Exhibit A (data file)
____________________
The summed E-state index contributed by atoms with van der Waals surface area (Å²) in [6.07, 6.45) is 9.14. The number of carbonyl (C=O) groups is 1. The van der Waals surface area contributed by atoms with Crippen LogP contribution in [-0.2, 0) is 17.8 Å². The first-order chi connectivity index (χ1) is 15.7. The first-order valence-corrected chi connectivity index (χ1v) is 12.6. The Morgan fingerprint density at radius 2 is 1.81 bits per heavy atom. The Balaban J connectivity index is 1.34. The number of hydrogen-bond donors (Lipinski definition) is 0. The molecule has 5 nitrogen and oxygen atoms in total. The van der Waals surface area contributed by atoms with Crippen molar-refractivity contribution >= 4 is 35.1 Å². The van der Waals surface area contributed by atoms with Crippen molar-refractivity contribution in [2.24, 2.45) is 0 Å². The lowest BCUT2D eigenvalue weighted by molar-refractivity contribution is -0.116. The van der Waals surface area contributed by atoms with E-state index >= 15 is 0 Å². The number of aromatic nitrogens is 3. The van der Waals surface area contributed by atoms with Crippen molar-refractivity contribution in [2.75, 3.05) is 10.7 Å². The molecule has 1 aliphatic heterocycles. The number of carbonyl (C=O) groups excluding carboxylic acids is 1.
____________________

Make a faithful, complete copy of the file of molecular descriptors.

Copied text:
The summed E-state index contributed by atoms with van der Waals surface area (Å²) in [6.07, 6.45) is 9.14. The number of carbonyl (C=O) groups is 1. The van der Waals surface area contributed by atoms with Crippen LogP contribution in [-0.2, 0) is 17.8 Å². The first-order chi connectivity index (χ1) is 15.7. The first-order valence-corrected chi connectivity index (χ1v) is 12.6. The Morgan fingerprint density at radius 2 is 1.81 bits per heavy atom. The Balaban J connectivity index is 1.34. The number of hydrogen-bond donors (Lipinski definition) is 0. The molecule has 5 nitrogen and oxygen atoms in total. The van der Waals surface area contributed by atoms with Crippen molar-refractivity contribution >= 4 is 35.1 Å². The van der Waals surface area contributed by atoms with Crippen molar-refractivity contribution in [2.24, 2.45) is 0 Å². The lowest BCUT2D eigenvalue weighted by molar-refractivity contribution is -0.116. The van der Waals surface area contributed by atoms with E-state index >= 15 is 0 Å². The number of aromatic nitrogens is 3. The van der Waals surface area contributed by atoms with Crippen molar-refractivity contribution in [2.75, 3.05) is 10.7 Å². The molecule has 1 aliphatic heterocycles. The number of carbonyl (C=O) groups excluding carboxylic acids is 1.